Section #2-Three basic principles of interpretation (this section is largely drawn from chapter 7 of John Stott’s book, “Understanding The Bible.”): Stott writes, “It is often said by our critics, especially by those who know what a high view of Scripture we take, that ‘you can make the Bible mean anything you like’. They are probably thinking of non-Christian and semi-Christian cults which support their particular opinions by an arbitrary selection and interpretation of proof texts. But the New Testament itself condemns those who ‘tamper with God’s word’ and ‘twist’ it to suit their own purposes. To those who accuse us of this, I always reply: ‘You are quite right. You can make the Bible mean anything you like—if you are unscrupulously honest in your approach to the Bible and in your use of sound principles of interpretation, far from your being able to manipulate Scripture, you will find Scripture controlling and directing you’. What, then, are these sound principle of interpretation?”
1. The Natural Sense-the principle of simplicity: Stott says, "One of our basic Christian convictions is that ‘God is light and in Him is no darkness at all.’ That is to say, it is as much the nature of God to reveal Himself as it is the nature of light to shine. Now God has revealed Himself chiefly by speaking. We may be quite sure, therefore, that He has spoken in order to be understood, and that He has intended Scripture (the record of the divine speech) to be plain to its readers. For the whole purpose of revelation is clarity not confusion, a readily intelligible message, not a set of dark and mysterious riddles….[However] It is true that in some matters Scripture is not as plain as in others. This is apparent from the fact that, although devout and careful students of the Bible, deeply concerned to submit to its authority, enjoy a very wide measure of agreement on the great fundamentals of historic Christianity, they still disagree on some points.” Here are some truths to guide us in discovering the natural sense:
A. Since God chose to speak to us in ordinary human language, we must know what the words mean, paying attention to the normal rules of vocabulary, grammar, and syntax.
B. We are, first and foremost, looking for the obvious and natural meaning of the words. Stott writes, “In Sir Charles Odgers’ standard book on the interpretation of legal deeds and documents his third rule is that ‘words are to be taken in their literal meaning.’ Unless the subject-matter shows otherwise, he writes, ‘the plain, ordinary meaning of the words used is to be adopted in constructing a document’.”
C. That does not mean that the natural meaning is always literal. It can be figurative at times.
D. We are to look for the natural sense, and usually common sense will guide us to know if it is literal or figurative.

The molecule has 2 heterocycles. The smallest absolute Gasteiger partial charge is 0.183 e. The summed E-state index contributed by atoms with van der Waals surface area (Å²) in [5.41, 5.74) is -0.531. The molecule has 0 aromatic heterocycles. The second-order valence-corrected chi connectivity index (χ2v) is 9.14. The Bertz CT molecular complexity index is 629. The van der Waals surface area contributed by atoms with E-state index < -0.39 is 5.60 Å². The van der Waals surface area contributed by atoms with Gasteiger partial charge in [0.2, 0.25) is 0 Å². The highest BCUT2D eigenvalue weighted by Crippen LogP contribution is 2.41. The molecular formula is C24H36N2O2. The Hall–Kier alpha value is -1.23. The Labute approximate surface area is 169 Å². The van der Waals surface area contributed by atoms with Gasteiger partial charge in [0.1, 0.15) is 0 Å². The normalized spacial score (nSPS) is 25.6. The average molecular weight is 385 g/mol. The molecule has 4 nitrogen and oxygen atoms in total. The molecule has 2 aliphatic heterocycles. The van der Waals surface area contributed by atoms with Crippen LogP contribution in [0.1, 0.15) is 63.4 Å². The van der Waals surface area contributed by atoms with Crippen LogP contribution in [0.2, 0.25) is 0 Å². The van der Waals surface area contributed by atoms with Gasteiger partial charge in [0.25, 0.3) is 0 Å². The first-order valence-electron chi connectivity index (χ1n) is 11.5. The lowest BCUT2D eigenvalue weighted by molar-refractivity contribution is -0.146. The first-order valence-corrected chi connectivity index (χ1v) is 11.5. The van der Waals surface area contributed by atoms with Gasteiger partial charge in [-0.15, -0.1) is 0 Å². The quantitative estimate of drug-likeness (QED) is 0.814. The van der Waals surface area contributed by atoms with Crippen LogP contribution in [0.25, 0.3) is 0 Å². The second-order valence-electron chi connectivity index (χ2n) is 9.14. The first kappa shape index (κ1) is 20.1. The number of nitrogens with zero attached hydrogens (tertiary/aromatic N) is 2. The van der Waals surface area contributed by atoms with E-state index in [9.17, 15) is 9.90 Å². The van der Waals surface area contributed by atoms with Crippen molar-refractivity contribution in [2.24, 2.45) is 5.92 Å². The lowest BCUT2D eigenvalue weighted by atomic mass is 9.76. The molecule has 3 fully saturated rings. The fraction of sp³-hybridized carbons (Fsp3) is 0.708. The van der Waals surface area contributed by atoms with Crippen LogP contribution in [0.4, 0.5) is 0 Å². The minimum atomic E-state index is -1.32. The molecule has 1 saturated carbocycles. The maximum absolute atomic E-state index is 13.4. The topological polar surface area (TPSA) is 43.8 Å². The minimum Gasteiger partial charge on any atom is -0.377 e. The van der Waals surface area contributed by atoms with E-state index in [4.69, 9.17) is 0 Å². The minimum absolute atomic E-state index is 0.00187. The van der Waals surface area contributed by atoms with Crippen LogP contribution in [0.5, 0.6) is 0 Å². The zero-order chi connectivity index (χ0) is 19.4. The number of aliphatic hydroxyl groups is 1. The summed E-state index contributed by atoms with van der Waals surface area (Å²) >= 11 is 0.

2. The Original Sense-the principle of history: Stott writes, “We have seen in earlier chapters that God chose to reveal Himself in a precise historical context. Although His self-revelation is addressed to every man of every age and every country, each part of it was addressed in the first instance to a particular people of a particular age in a particular country. Therefore, the permanent and universal message of Scripture can be understood only in the light of the circumstances in which it was originally given. It would obviously be very to misleading to read back into Scripture the notions of a later age…So as we read the Bible, we need to keep asking ourselves: what did the author intend to convey by this? What is he actually asserting? What will his original hearers have understood him to have meant?”
A. The Situation
B. The Style
C. The Language
3. The General Sense-the principle of harmony: Stott writes, “From a human standpoint the Bible is a symposium with a wide assortment of contributors. From the divine standpoint, however, the whole Bible emanates from one mind. It is the word of God expressing the mind of God, and so possesses an organic unity. For this reason we must approach Scripture with the confidence both that God has spoken and that, in speaking, He has not contradicted Himself.
Sir Charles Odgers, in the book mentioned earlier, gives as his seventh rule for interpreting legal documents ‘the deed is to be construed as a whole’. He goes on:
‘The deed must be read and interpreted as a whole in order to extract the meaning of any particular part or expression… Every part of the deed ought to be compared with the other and one entire sense ought to be made thereof… Every part of it may be brought into action in order to collect from the whole one uniform and consistent sense, if that may be done… The words of each clause should be so interpreted as to bring them into harmony with the other provisions of the deed if that interpretation does no violence to the meaning of which they are naturally susceptible’.
As with legal documents, so with the Biblical text we should seek to resolve apparent discrepancies and interpret Scripture as one harmonious whole. This will lead us to interpret Scripture by Scripture, especially what is obscure by what is plain, and never so to ‘expound one place of Scripture that it be repugnant to another’.” The key is context, context, context.
A. Immediate Context
B. Context Of That Particular Book
C. Overall Context Of The Entire Bible